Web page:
A good logline is essential to garnering attention for your novel. Pitching is the delivery of your logline to someone else. It takes practice, good form, and fortitude just like . . .

pitching

Answer all of the following questions, then narrow things down to your 140-character pitch. As you’re going through, don’t worry so much about length as ideas. You can cut and reword later.

 

Components of a logline . . .

Main Character

What do they want, their goal or intention?

This can be internal or external, or both if you’re extremely clever.

If you use a name, you’ve wasted a description. What is the primary description of your character? Make sure it pertains to the main plot/theme of the story. And with pitching on Twitter, using ages is also a waste (in my opinion) because you’re tagging with an age category already.

Girl wanting to be seen as herself . . .

A queen desiring world peace . . .

A scientist hoping to cure all disease . . .

(P.S. The first is one of my book, but the others I’m making up as I go.)

Description

More adjectives add to setting, character, genre, and plot.

Be as specific as possible without using words that apply to only your story (like horcrux), because people won’t understand.

Daughter of a wealthy scientist wanting to be seen as herself . . .

A crippled princess desiring world peace . . .

A dying scientist hoping to cure all disease . . .

hmm

Main Conflict (Antagonist/Antagonistic Situation)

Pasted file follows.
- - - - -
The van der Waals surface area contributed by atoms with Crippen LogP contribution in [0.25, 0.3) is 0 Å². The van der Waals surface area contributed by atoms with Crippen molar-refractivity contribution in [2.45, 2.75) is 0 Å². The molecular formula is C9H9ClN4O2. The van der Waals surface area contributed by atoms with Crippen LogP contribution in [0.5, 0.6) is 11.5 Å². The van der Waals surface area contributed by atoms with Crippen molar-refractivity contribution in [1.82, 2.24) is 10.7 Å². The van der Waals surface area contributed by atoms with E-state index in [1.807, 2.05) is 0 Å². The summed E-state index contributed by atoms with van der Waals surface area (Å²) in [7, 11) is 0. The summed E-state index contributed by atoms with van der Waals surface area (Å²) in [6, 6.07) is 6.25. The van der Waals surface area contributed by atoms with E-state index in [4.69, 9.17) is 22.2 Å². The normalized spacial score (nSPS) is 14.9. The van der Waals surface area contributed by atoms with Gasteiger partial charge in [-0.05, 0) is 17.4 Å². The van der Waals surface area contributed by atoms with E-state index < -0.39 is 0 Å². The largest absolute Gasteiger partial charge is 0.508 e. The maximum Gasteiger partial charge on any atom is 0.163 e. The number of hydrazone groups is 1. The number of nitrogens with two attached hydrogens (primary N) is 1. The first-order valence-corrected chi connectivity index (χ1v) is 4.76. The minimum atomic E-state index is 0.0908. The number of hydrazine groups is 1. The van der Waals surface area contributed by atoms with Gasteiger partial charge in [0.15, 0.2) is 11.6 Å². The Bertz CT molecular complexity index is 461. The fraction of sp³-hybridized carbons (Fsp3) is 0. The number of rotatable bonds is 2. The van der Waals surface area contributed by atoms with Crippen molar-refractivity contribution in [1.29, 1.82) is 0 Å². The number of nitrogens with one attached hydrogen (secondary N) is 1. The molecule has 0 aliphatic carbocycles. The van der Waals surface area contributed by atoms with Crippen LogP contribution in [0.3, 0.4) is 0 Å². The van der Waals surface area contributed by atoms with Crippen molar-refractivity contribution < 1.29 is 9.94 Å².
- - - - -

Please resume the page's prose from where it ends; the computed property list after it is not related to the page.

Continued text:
And how are they in the way of the protagonist getting what they want?

Daughter of a wealthy scientist wanting to be seen as herself, dies, and her spirit is engineered by a techno-cult to use a living host . . .

A crippled princess desiring world peace must face the prince of an invading country in one-on-one combat . . .

A dying scientist hoping to cure all disease is sabotaged by a pharmaceutical company . . .

Plot Synopsis

What makes the story unique?

Especially for science fiction or fantasy, set up the world and what makes it different.

Daughter of a wealthy scientist wanting to be seen as herself, dies, and her spirit is engineered by a techno-cult to use a living host. When she meets her polar opposite, the key to immortality is revealed.

A crippled princess of the underground colony of Sector 3, desiring world peace, must face the prince of an invading country in one-on-one combat . . .

A dying scientist working at a children’s hospital, hoping to cure all disease, is sabotaged by the pharmaceutical company who provides his meds . . .